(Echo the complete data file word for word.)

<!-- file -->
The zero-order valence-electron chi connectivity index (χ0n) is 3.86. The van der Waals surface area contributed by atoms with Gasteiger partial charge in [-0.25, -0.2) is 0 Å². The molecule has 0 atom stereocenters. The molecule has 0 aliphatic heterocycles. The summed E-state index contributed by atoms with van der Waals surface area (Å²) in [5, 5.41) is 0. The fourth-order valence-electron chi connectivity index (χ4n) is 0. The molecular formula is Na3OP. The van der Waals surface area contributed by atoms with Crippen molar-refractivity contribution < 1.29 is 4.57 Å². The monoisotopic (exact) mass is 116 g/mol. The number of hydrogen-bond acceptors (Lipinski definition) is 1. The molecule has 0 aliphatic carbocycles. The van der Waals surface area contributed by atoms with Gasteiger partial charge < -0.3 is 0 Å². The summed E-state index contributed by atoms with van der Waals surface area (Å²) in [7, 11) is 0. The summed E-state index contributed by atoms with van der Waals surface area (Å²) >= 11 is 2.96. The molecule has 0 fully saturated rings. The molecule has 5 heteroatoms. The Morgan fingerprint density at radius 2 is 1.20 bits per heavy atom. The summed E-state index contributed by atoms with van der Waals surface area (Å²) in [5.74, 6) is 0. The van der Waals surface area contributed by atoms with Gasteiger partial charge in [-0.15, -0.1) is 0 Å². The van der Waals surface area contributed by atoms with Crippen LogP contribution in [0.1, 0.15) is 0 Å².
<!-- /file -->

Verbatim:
The zero-order valence-electron chi connectivity index (χ0n) is 3.86. The van der Waals surface area contributed by atoms with Gasteiger partial charge in [-0.25, -0.2) is 0 Å². The molecule has 0 atom stereocenters. The molecule has 0 aliphatic heterocycles. The summed E-state index contributed by atoms with van der Waals surface area (Å²) in [5, 5.41) is 0. The fourth-order valence-electron chi connectivity index (χ4n) is 0. The molecular formula is Na3OP. The van der Waals surface area contributed by atoms with Crippen molar-refractivity contribution < 1.29 is 4.57 Å². The monoisotopic (exact) mass is 116 g/mol. The number of hydrogen-bond acceptors (Lipinski definition) is 1. The molecule has 0 aliphatic carbocycles. The van der Waals surface area contributed by atoms with Gasteiger partial charge < -0.3 is 0 Å². The summed E-state index contributed by atoms with van der Waals surface area (Å²) in [7, 11) is 0. The summed E-state index contributed by atoms with van der Waals surface area (Å²) >= 11 is 2.96. The molecule has 0 fully saturated rings. The molecule has 5 heteroatoms. The Morgan fingerprint density at radius 2 is 1.20 bits per heavy atom. The summed E-state index contributed by atoms with van der Waals surface area (Å²) in [5.74, 6) is 0. The van der Waals surface area contributed by atoms with Gasteiger partial charge in [-0.15, -0.1) is 0 Å². The van der Waals surface area contributed by atoms with Crippen LogP contribution in [0.1, 0.15) is 0 Å².